A University of Central Florida engineer recognized worldwide as a leader in power electronics and whose work led to the development and commercialization of the first compact single-solar photovoltaic panel was recognized by both the Florida Inventors Hall of Fame and the Royal Scientific Society of Jordan recently.

“Greetings from the Dead Sea, Jordan,” Issa Batarseh, a professor in the Department of Electrical and Computer Engineering and director of the Florida Solar Energy Center’s Energy System Integration Division, wrote in acceptance remarks for the Florida Inventors Hall of Fame induction gala.

The gala, originally scheduled Sept. 8, was postponed because of Hurricane Irma and was rescheduled for Nov. 6 when Batarseh was already committed to travel to Jordan for the Royal Scientific Society event.

Batarseh was one of eight 2017 inductees to the Florida Inventors Hall of Fame.  Inductees are required to have at least one U.S. patent and a connection to Florida. A selection committee, comprised of distinguished leaders in research and innovation from throughout Florida, select the inductees after an open nomination process.

Batarseh, who has been at UCF since 1991, holds 28 U.S. patents for technologies focused on the development of advanced systems for solar-energy conversion to improve cost, power density, efficiency and performance.

He joins two other UCF researchers in the hall: Shin-Tson Wu, a professor of optics, who was inducted into the inaugural class in 2014, and M.J. Soileau, professor emeritus of optics, who was named last year.

The Royal Scientific Society of Jordan recognition similarly focused on Batarseh’s contributions to power electronics and specifically the influence he has had on that country’s scientific accomplishments and impact on making science part of the nation’s identity. Batarseh is one of 14 scientists around the world selected for that honor and recognized by the King of Jordan.

Batarseh was born in Jordan and served as president of Princess Sumaya University for Technology in Amman, Jordan, from 2010 to 2014 while on professional development leave from UCF. He also served as a Fulbright visiting associate professor at the university in 1997.

He said he knew he wanted to study engineering technology in the early 1980s at the birth of the computer and electronics revolution when microprocessors and personal computers were the news of the day.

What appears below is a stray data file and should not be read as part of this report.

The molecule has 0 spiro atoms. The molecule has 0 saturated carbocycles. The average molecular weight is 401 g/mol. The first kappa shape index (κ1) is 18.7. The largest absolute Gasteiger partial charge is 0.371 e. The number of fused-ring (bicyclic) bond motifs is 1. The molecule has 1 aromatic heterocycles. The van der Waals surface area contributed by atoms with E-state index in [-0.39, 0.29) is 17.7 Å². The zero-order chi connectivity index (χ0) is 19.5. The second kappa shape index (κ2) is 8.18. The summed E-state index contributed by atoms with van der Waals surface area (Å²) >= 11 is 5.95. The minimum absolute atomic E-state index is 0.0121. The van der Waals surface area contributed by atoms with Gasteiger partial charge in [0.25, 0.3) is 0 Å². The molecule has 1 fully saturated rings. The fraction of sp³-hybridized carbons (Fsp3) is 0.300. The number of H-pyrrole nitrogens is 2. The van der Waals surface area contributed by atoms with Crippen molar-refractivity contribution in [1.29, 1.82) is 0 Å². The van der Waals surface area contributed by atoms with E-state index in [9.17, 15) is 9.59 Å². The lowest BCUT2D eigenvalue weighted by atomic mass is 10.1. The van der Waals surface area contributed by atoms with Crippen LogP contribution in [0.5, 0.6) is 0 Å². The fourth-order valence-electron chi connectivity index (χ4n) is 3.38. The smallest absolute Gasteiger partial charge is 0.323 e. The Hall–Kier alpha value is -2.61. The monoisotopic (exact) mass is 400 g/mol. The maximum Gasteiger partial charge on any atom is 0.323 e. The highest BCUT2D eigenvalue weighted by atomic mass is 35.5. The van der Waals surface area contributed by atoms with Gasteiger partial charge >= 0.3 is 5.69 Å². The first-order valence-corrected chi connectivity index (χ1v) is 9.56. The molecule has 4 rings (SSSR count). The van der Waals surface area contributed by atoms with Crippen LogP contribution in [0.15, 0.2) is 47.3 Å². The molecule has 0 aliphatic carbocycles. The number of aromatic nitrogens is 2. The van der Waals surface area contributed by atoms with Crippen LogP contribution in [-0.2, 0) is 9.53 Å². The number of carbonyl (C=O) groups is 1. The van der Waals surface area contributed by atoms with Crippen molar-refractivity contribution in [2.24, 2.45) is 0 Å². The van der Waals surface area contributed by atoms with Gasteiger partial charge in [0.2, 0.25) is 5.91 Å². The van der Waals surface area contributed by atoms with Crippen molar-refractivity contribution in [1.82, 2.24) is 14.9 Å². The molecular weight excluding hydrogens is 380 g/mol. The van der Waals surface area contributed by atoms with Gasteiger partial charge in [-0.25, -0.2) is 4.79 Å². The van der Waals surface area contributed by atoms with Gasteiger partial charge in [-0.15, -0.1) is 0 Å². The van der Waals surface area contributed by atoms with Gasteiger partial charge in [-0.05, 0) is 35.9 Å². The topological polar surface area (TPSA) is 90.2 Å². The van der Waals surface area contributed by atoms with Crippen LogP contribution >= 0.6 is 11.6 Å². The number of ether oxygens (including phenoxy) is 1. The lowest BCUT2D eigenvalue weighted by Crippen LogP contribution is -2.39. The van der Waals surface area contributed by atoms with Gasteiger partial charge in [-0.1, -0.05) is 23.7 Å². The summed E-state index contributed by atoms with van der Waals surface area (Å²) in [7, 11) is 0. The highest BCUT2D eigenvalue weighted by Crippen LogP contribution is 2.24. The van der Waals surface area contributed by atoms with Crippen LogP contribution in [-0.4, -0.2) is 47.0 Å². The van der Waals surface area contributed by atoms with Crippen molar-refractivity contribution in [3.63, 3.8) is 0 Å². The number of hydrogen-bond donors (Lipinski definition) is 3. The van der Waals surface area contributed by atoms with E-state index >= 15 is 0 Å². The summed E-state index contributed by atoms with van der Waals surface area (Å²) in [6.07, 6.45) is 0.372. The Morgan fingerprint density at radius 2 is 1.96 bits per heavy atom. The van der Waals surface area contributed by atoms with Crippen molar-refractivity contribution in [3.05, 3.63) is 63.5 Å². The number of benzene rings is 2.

“I am inspired by working with highly talented and energetic students and the realization that my work produces new innovations that help our planet become greener and our environment cleaner,” he said.

He is the co-founder of Petra Solar (now Petra Systems), formed in 2006 by licensing Batarseh’s technology to distribute and control solar power from panels and feed it directly into the grid. Shortly after formation, the company received $14 million in venture capital funding for product development and global market expansion. The company established its research and development activities in the Central Florida Research Park and hired UCF graduates, many trained by Batarseh. In 2011, Petra System raised an additional $40 million in venture funding. One of the company’s successes was supplying New Jersey with more than 200,000 utility pole-mounted solar units.

Batarseh and his students also founded Advanced Power Electronic Corp. in Central Florida Research Park. The company, which completed the UCF Business Incubation Program, is still run by UCF graduates. The company specializes in solar energy conversion and integration technologies, and is a leading designer of solar chargers for military applications.

To see an overview of Issa Batarseh’s work as presented at the Florida Inventors Hall of Fame click here.